In the late 1990’s, CIOs asked about the shape of the IT organization in the face of increased use of outsourcing, business process change and what was called-user development. The response to those forces was called a ‘lite model of IS’ which became known as IS-Lite. (Gartner LinkSubscription Required) (CIO Magazine Link)
Today, CIOs are asking the same question in the face of different forces. Technology is going public, technology is becoming lighter weight, cloud computing, business process outsourcing, software as a service and the need for lean IT are changing the shape of IT again. The response we have observed among leading IT organizations has evolved the IS lite model into a Lean IT model. The figure below illustrates this evolution.
Leading CIOs see the move to a leaner IT structure as a natural response to changing IT economics and new consumer-based technologies. A lean IT organization is created through a process of addition by concentrating on the resources in areas where IT expertise can add value. This is in contrast to IS lite that was created by subtracting out the resources and responsibilities taken over by outsourcing and the other forces. The result is an organization that is ‘diamond’ or ‘arrow’ shaped from the perspective that it has more mid-level resources as the bottom of the traditional pyramid is resourced from either technology services or other service providers. Building the lean model, shown below
The model above recognizes the potential of lighter weight technologies such as the cloud and SaaS to handle a portion of IT responsibility. Likewise the increasing capability of business process outsourcing either via a contract or value network relationship changes other aspects of IT. The question then becomes what should the major groups be within IT. The model identifies these groups as:
- A focused and professional service and vendor management capability needed to handle complex multi-sourced partner relationships.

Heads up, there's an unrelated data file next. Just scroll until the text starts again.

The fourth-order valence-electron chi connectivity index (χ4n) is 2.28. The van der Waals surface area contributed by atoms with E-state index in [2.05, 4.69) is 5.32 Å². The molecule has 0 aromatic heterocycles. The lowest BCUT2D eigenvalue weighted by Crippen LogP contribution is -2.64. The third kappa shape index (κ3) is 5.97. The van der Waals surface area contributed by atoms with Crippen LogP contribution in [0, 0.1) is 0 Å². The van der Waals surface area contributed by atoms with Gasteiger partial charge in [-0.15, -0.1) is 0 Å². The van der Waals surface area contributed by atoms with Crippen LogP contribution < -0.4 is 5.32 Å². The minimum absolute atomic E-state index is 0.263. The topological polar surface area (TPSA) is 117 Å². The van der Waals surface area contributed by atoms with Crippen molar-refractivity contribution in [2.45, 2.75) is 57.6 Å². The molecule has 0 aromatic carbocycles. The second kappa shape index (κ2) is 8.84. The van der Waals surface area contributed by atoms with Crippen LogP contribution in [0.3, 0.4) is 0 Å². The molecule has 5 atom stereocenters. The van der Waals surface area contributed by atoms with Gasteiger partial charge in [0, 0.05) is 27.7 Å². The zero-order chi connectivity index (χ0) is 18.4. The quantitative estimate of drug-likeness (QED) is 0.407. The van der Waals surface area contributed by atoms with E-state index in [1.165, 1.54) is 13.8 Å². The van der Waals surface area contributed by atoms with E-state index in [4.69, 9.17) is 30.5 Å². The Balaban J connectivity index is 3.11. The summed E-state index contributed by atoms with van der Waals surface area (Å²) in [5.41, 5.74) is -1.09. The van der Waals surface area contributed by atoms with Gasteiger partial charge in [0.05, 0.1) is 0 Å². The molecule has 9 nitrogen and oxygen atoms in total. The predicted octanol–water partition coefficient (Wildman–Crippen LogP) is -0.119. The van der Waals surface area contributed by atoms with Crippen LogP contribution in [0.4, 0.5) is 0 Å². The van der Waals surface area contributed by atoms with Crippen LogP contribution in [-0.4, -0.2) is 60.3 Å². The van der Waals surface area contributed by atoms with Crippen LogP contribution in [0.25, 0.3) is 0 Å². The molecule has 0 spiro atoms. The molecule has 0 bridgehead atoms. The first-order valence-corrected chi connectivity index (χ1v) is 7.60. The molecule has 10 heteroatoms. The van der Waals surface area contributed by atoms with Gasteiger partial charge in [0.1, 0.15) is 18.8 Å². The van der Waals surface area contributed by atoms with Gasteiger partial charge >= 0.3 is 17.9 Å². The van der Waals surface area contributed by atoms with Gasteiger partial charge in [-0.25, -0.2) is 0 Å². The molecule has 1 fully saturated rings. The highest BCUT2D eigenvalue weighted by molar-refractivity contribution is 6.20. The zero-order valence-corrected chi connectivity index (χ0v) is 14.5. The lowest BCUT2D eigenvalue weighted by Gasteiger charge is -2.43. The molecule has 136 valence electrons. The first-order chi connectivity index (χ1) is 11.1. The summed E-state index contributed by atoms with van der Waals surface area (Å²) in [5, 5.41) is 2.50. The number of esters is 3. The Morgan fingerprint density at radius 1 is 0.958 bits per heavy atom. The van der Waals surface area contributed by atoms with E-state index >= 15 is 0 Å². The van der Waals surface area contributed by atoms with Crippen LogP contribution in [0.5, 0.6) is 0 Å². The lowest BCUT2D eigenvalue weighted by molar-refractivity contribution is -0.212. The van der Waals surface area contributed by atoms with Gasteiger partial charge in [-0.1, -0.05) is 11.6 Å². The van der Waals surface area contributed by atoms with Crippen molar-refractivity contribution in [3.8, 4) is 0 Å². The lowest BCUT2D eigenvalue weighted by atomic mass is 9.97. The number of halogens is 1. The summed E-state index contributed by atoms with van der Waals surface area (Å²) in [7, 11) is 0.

- An information and analytics center of excellence that houses the deep skills and tools required increasing the strategic and operational value of information.
- A business process center of excellence reflecting IT’s central role in process improvement, including the implementation of six sigma and lean thinking in the enterprise.
- An agile development group responsible for bringing new applications on line in response to specific business requirements and needs that cannot be readily met by outsourced parties.
- A CIO and technology leadership group responsible for the strategy, execution, architecture, risk management and policy management.
The above model can be called ‘lean’ from the perspective that it concentrates the IT organization on the essential roles required to provide value to the enterprise and its value network. Those groups handle these activities, as they are best able to provide the service without duplication or waste.
The implications for IT are interesting. Here are some initial thoughts.
- While the IT organization will be smaller, it will be higher skilled and therefore better compensated.
- Increased professionalism with deeper skills and capability provided in analytics and business process change.
- The IT organization would be more responsive, delivering short/sharp/focused projects in rapid cycle times.
- Sourcing and vendor relationship would be recommended as a professional competency and have a more formal and operational role rather than being an extension of finance.
- IT would become more executive focus in terms of creating results through others than viewing itself completely responsible for everything.
What are your thoughts? Is your IT organization getting ‘lite-er’, leaner or more focused?
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